Project Dualcopter – worklog #4

More than a year after staring this damn project, I finally decided what goes where. And on top of that, short description how Dualcopters works (or at least should work).

  1. There are two counter rotating propellers on top. They are responsible for thrust and YAW control
  2. When both props turns faster, dualcopter gains altitude
  3. When clockwise propeller turns faster, whole design starts to rotate counter-clockwise. When counter-clockwise propeller turns faster, it rotates clockwise
  4. Roll and Pitch axis control is archived by two flaps at the bottom of the design moved by two servos
  5. Since propellers are always rotating, there is almost always enoughair passing through flaps to have enough force for stability control and maneuvers
  6. To generate enough torque, center of gravity should be far above flaps. This way, even relatively small force on an end of long lever, there is always enough torque for roll and pitch stability

Dualcopter working principle

Keeping above in mind, it will look like this:

Dualcopter what goes where

What is still missing? Place to put battery in and electronics. Next update as soon as I will have any update 😉

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QuadMeUp Crossbow LRS: introduction

Few days ago I mentioned that I'm working on my own DIY long range radio system (LRS) that I named QuadMeUp Crossbow LRS. Today I will share some more details about it.

First of all, I'm not creating anything new or "amazing". There are plenty of "DIY" or OpenSource LRS systems. OpenLRS for example. Or QCZEK LRS that is made from almost nothing at all. And amazing commercial systems like TBS Crossfire.

Is there a place for something else? I think there is. For example, I was so pissed of by complexity of OpenLRS. So many options, so hard to understand. Or do you know how much micro RX for Crossfire costs? And that you do not need 2W of power to fly up to 5km? And most of pilots owning Crossfire never flied > 2km?

This is why, my idea for DIY LRS is:

Continue reading “QuadMeUp Crossbow LRS: introduction” »

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Project Dualcopter – worklog #3

It's been exactly one year since my last update on Project Dualcopter. On 20th of October 2016 I've posted that there was a progress. Now, 12 months later, I once gain report, that there was a progress…. That was slow….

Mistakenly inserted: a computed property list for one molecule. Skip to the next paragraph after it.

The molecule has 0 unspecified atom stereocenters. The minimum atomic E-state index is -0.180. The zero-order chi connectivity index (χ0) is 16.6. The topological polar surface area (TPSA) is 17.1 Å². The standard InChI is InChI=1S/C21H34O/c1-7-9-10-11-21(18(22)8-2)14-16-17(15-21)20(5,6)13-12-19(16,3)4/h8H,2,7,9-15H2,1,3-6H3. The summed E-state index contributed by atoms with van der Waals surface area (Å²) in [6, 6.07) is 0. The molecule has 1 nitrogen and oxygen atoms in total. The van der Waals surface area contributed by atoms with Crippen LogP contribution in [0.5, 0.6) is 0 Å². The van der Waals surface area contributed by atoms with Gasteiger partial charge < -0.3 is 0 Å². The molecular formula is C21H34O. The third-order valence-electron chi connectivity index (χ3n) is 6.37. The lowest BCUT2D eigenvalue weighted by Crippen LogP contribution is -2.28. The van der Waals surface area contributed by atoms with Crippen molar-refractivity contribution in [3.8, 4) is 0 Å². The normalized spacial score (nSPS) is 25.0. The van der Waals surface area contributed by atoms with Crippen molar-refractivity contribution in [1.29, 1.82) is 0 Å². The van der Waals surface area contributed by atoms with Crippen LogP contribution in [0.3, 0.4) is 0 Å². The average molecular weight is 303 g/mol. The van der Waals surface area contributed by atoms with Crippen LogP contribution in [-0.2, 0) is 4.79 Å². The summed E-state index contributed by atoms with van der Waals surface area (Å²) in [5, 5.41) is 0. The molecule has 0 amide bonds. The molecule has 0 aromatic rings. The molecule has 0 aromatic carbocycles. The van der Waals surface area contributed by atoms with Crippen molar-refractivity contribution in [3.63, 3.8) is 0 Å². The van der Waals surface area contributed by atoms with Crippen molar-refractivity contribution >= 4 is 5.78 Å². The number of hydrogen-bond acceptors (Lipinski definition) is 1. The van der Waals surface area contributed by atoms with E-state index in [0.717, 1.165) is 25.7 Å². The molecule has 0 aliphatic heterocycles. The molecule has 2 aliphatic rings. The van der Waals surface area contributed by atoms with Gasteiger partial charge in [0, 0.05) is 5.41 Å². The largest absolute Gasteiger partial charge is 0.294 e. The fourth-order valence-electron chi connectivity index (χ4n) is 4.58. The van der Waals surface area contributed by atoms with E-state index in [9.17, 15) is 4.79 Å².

3d printed dualcopter aka flying bucket

servos for 3d printed dualcopter

  • I've finally installed control surfaces and servos
  • I've finally decided where LiPo will go: to the top of the whole stack. I want CoG as far from control surfaces as possible. They will not generate much force, so I need as much torque as possible. So, long lever FTW
  • My daughter called it Flying Bucket. Makes sense, right?
  • Plans for next week: battery mount

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Project “Dropship glider” – failure #1

I’ve described my Dropship Glider Project here. Previous weekend I finally tested its ability to glide when dropped from a drone 50m above the ground. And well… to be honest, I failed hard this time. Just see this short video from FPV camera:

Dropship survived two drops. After second one, AIO camera/transmitter combo got damaged. Continue reading “Project “Dropship glider” – failure #1” »

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Project “Dropship glider” – introduction

When I saw this video from rctestflight I knew I will build something like that for myself. A voila, few months later it is done. Here is Dropship Glider.

Dropship glider - depron FPV delta glider

It is 29cm long with 20cm wingspan. Weights 97g AUW and has 21g/dm^2 wing loading. So, in theory, should glide. Somehow… If I got center of gravity right. And did not made ailerons too big. Or…

Dropship glider - depron FPV delta glider

Delta 6mm Depron "wing" is attached to 6mm carbon fiber rod and has some quite big dihedral: 15 degrees.

Dropship glider - depron FPV delta glider

The biggest problem was radio link and mixer for ailerons. I could not use my Taranis: I need that for a carrier and only radio control link I had was EM-16 with PPM output only and no way to setup any kind of mixer. The radio just has no "features" like that…